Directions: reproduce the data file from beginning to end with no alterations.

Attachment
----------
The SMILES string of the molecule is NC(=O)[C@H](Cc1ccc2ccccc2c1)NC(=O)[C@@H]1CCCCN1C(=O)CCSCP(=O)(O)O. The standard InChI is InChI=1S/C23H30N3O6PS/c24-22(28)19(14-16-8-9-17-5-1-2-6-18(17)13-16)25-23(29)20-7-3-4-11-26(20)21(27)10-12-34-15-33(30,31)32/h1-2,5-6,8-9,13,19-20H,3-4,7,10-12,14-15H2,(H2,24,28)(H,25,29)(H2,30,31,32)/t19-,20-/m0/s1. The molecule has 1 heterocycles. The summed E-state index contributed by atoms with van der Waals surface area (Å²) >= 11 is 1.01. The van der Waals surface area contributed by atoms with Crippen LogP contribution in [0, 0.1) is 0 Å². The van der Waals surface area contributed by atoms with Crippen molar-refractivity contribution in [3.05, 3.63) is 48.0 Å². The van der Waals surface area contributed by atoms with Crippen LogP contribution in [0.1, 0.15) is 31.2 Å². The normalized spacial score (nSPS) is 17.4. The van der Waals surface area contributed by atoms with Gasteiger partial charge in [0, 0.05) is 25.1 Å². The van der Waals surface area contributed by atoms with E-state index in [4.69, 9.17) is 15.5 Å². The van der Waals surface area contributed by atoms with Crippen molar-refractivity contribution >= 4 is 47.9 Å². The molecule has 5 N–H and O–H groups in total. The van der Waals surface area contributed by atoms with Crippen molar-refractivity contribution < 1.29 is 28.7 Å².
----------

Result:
The SMILES string of the molecule is NC(=O)[C@H](Cc1ccc2ccccc2c1)NC(=O)[C@@H]1CCCCN1C(=O)CCSCP(=O)(O)O. The standard InChI is InChI=1S/C23H30N3O6PS/c24-22(28)19(14-16-8-9-17-5-1-2-6-18(17)13-16)25-23(29)20-7-3-4-11-26(20)21(27)10-12-34-15-33(30,31)32/h1-2,5-6,8-9,13,19-20H,3-4,7,10-12,14-15H2,(H2,24,28)(H,25,29)(H2,30,31,32)/t19-,20-/m0/s1. The molecule has 1 heterocycles. The summed E-state index contributed by atoms with van der Waals surface area (Å²) >= 11 is 1.01. The van der Waals surface area contributed by atoms with Crippen LogP contribution in [0, 0.1) is 0 Å². The van der Waals surface area contributed by atoms with Crippen molar-refractivity contribution in [3.05, 3.63) is 48.0 Å². The van der Waals surface area contributed by atoms with Crippen LogP contribution in [0.1, 0.15) is 31.2 Å². The normalized spacial score (nSPS) is 17.4. The van der Waals surface area contributed by atoms with Gasteiger partial charge in [0, 0.05) is 25.1 Å². The van der Waals surface area contributed by atoms with E-state index in [4.69, 9.17) is 15.5 Å². The van der Waals surface area contributed by atoms with Crippen molar-refractivity contribution >= 4 is 47.9 Å². The molecule has 5 N–H and O–H groups in total. The van der Waals surface area contributed by atoms with Crippen molar-refractivity contribution < 1.29 is 28.7 Å².